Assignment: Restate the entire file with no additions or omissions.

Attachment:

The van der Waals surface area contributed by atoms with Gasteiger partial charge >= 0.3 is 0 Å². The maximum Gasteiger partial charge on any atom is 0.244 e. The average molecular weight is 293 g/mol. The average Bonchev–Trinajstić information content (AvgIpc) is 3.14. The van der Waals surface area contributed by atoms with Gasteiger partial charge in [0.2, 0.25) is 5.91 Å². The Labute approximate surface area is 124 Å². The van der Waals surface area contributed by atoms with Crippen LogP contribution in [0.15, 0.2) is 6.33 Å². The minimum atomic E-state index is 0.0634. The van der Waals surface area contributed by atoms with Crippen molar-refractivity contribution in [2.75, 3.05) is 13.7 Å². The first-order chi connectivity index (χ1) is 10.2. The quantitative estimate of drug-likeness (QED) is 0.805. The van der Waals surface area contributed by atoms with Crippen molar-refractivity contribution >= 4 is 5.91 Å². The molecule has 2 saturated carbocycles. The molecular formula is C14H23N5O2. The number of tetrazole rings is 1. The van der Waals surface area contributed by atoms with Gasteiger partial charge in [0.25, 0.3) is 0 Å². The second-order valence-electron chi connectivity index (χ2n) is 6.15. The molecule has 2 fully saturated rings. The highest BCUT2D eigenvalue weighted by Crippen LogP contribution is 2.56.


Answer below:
The van der Waals surface area contributed by atoms with Gasteiger partial charge >= 0.3 is 0 Å². The maximum Gasteiger partial charge on any atom is 0.244 e. The average molecular weight is 293 g/mol. The average Bonchev–Trinajstić information content (AvgIpc) is 3.14. The van der Waals surface area contributed by atoms with Gasteiger partial charge in [0.2, 0.25) is 5.91 Å². The Labute approximate surface area is 124 Å². The van der Waals surface area contributed by atoms with Crippen LogP contribution in [0.15, 0.2) is 6.33 Å². The minimum atomic E-state index is 0.0634. The van der Waals surface area contributed by atoms with Crippen molar-refractivity contribution in [2.75, 3.05) is 13.7 Å². The first-order chi connectivity index (χ1) is 10.2. The quantitative estimate of drug-likeness (QED) is 0.805. The van der Waals surface area contributed by atoms with Crippen molar-refractivity contribution >= 4 is 5.91 Å². The molecule has 2 saturated carbocycles. The molecular formula is C14H23N5O2. The number of tetrazole rings is 1. The van der Waals surface area contributed by atoms with Gasteiger partial charge in [0.25, 0.3) is 0 Å². The second-order valence-electron chi connectivity index (χ2n) is 6.15. The molecule has 2 fully saturated rings. The highest BCUT2D eigenvalue weighted by Crippen LogP contribution is 2.56.